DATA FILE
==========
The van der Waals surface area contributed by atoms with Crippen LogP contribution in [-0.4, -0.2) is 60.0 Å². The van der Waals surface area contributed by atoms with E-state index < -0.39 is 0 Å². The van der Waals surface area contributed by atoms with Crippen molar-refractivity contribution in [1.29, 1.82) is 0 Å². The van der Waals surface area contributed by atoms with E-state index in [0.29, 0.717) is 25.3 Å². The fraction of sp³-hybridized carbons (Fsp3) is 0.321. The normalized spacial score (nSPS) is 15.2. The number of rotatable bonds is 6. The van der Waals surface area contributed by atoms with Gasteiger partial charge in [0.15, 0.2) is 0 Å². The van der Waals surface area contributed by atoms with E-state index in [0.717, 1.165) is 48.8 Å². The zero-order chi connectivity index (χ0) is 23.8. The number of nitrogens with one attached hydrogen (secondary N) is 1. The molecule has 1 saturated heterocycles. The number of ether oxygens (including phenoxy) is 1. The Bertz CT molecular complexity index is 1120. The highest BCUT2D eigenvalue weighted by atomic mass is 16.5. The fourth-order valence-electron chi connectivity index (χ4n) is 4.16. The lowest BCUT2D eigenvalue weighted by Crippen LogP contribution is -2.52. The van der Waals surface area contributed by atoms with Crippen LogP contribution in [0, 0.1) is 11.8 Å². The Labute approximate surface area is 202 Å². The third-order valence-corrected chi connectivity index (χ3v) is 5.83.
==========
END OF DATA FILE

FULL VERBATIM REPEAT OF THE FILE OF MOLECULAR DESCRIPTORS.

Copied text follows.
The van der Waals surface area contributed by atoms with Crippen LogP contribution in [-0.4, -0.2) is 60.0 Å². The van der Waals surface area contributed by atoms with E-state index < -0.39 is 0 Å². The van der Waals surface area contributed by atoms with Crippen molar-refractivity contribution in [1.29, 1.82) is 0 Å². The van der Waals surface area contributed by atoms with E-state index in [0.29, 0.717) is 25.3 Å². The fraction of sp³-hybridized carbons (Fsp3) is 0.321. The normalized spacial score (nSPS) is 15.2. The number of rotatable bonds is 6. The van der Waals surface area contributed by atoms with Gasteiger partial charge in [0.15, 0.2) is 0 Å². The van der Waals surface area contributed by atoms with E-state index in [0.717, 1.165) is 48.8 Å². The zero-order chi connectivity index (χ0) is 23.8. The number of nitrogens with one attached hydrogen (secondary N) is 1. The molecule has 1 saturated heterocycles. The number of ether oxygens (including phenoxy) is 1. The Bertz CT molecular complexity index is 1120. The highest BCUT2D eigenvalue weighted by atomic mass is 16.5. The fourth-order valence-electron chi connectivity index (χ4n) is 4.16. The lowest BCUT2D eigenvalue weighted by Crippen LogP contribution is -2.52. The van der Waals surface area contributed by atoms with Crippen LogP contribution in [0, 0.1) is 11.8 Å². The Labute approximate surface area is 202 Å². The third-order valence-corrected chi connectivity index (χ3v) is 5.83.